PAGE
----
Why I Hate Music Downloads

Skull on Computer Window

It’s not the downloading of music itself that I hate. What I hate about it is the missing booklet. When I buy music – especially reissues – I’d like to have some information about it. I want as much credits as possible: musicians, songwriters, arrangers, producers, time and place of recording and so on. And I don’t mind a short biography of the artists and some nice photos.

iTunes for example won’t give you any of these credits. Although theoretically it would be possible. Every iTunes file comes with an “Info” tab where you can edit information about the file such as the artist’s name, album title, name of the songwriter, year of production and there’s also a comment box. Usually they only give you the name of the artist and the album title. That’s it. Sometimes they add the year of production. But if it’s a reissue the year of production often refers to the reissue and not to the original production date.

So you really only get the music and nothing else when you download. No added value. If you buy a CD you have a booklet with at least some information. It’s true, some downloads at iTunes come with a virtual booklet. But it’s a kind of hassle. Either you store it somewhere on your hard drive where you probably will never find it again or you write a CD, print the booklet, take scissors, cut it out and stuff it into a tiny jewel case. So much for the digital age …

Yes, it’s great to have immediate access to music. But it’s not enough for music lovers. Here’s my hint for record labels: allocating well researched background information that comes with a well designed booklet is a market niche for CDs.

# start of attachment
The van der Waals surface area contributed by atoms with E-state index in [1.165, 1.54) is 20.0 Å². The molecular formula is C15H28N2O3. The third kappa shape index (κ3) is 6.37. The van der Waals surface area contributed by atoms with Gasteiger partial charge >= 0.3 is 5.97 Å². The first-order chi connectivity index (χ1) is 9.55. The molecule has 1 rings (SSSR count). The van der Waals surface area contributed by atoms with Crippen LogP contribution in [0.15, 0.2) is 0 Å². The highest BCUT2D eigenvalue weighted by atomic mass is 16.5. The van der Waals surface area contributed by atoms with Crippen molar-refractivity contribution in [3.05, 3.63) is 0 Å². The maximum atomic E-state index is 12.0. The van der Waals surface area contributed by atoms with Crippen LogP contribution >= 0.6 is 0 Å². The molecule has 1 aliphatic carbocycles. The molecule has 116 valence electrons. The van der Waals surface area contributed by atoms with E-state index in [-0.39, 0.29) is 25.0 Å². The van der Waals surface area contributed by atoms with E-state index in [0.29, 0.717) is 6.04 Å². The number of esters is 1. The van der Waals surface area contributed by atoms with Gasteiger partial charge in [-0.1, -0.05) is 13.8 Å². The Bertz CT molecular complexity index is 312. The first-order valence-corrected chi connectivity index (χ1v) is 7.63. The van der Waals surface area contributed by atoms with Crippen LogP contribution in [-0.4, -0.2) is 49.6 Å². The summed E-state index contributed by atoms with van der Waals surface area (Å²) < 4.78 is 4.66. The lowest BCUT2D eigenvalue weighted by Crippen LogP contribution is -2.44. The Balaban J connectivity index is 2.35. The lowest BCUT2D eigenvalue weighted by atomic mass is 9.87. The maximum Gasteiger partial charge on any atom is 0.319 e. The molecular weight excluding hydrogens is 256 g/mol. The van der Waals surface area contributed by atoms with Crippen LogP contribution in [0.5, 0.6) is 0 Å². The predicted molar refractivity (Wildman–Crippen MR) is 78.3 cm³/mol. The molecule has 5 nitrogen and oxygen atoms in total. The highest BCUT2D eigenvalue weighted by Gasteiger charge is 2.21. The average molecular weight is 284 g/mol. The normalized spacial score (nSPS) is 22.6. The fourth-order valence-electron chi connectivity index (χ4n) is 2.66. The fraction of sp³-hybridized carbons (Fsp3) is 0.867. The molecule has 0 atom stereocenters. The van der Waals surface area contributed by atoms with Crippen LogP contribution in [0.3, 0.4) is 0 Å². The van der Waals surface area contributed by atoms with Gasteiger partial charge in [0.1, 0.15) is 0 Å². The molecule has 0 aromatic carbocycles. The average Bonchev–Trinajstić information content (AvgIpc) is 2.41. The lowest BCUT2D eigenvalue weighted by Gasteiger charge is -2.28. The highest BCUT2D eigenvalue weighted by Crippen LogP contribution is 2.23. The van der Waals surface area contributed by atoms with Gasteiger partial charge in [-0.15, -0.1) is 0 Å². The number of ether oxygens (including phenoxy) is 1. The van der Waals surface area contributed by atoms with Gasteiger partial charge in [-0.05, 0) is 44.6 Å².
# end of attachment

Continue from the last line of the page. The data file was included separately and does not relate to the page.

Why Did They Make CD Graphics So Ugly?

Back Cover Abbey Road CD

When the first CDs came on the market in the nineteen-eighties, most music lovers were happy. The time of noisy and scratched vinyl LPs was over for good.

And the record companies were happy, too. Very happy. Because they could reissue their back catalogs at low costs and sell them on the then very expensive CDs. It was the last time that record companies made big money before music went on line and the downloading started.

What always troubled me, was the bad art work of the CDs. I’m not talking about the front cover. I’m talking about the back cover. Usually they reprinted the original vinyl art work. But on the back cover and on the CD itself they used ugly small square boxes in order to number the songs.

All companies used these ugly square boxes. Maybe the wanted to express with these boxes, that this sound carrier was digital indeed. Probably the square boxes were used as a symbol for digital, and should have indicated that this new thing is well organized, clean and modern. I don’t know. Over time the ugly boxes started disappearing. But you still can find them on a lot of CDs.

I also wonder why they came up with the ugly plastic cases. But that’s another story.